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Royal Naval Biography/Revans, Thomas


THOMAS REVANS, Esq.
[Commander.]

Is of a Suffolk family, and the youngest of six brothers, four of whom devoted themselves to the service of their country, on the breaking out of the French revolutionary war. He was born at Lymington, co. Hants, in Oct. 1781, and entered into the royal navy in Dec. 1792. After serving on board the Lizard 28, Sheerness 44, and Hannibal 74, he was wrecked in la Determinée troop-ship, Captain Alexander Becher, Mar. 26th, 1803[1]. We afterwards find him in the Dreadnought 98, and Ville de Paris 110, the latter ship bearing the flag of the veteran Cornwallis, commander-in-chief of the Channel fleet. His first commission, appointing him lieutenant of the Hibernia 120, flag-ship of Earl St. Vincent, bears date Aug. 4th, 1806. He subsequently served in the Revolutionnaire and Minerva frigates; as senior lieutenant of l’Impetueux 76, successively commanded by Captains John Lawford and David Milne; and of the Dublin, Venerable, and Bulwark, 74’s, under the latter officer. On the occasion of la Determinée’s destruction, he was one of five persons who remained on the wreck to the latest moment, with their captain.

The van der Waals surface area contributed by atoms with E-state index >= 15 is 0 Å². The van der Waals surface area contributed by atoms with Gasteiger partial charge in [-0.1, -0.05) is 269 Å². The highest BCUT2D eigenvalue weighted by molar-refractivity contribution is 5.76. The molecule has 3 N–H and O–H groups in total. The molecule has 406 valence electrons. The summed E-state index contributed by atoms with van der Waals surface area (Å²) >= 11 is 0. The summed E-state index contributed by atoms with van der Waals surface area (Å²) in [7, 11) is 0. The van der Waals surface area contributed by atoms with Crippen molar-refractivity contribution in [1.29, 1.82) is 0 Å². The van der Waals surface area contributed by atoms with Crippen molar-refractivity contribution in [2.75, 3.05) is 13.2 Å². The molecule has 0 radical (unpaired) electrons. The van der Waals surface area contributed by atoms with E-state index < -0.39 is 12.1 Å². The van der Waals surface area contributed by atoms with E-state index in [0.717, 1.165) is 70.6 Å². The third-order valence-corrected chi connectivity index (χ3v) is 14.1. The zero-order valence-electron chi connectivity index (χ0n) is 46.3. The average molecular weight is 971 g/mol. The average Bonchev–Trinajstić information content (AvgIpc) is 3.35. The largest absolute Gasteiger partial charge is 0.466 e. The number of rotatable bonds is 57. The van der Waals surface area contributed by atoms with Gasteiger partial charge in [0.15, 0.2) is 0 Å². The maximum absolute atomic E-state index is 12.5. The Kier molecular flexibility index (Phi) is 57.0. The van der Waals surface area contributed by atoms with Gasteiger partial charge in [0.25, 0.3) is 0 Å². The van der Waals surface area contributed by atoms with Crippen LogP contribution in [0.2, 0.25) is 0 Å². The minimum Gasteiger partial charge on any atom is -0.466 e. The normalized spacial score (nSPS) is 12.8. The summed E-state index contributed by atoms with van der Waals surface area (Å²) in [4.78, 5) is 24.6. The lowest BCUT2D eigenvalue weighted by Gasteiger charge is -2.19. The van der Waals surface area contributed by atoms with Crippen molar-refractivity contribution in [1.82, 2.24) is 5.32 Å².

Mr. Revans’s next appointment was to be flag-lieutenant to Rear-Admiral Milne, in which capacity he bore a part at the memorable battle of Algiers. His promotion to the rank of commander took place on the 16th Sept. 1816. He is married, but has no issue. One of his brothers lost an arm in the naval service, and died at St. Domingo, in 1797.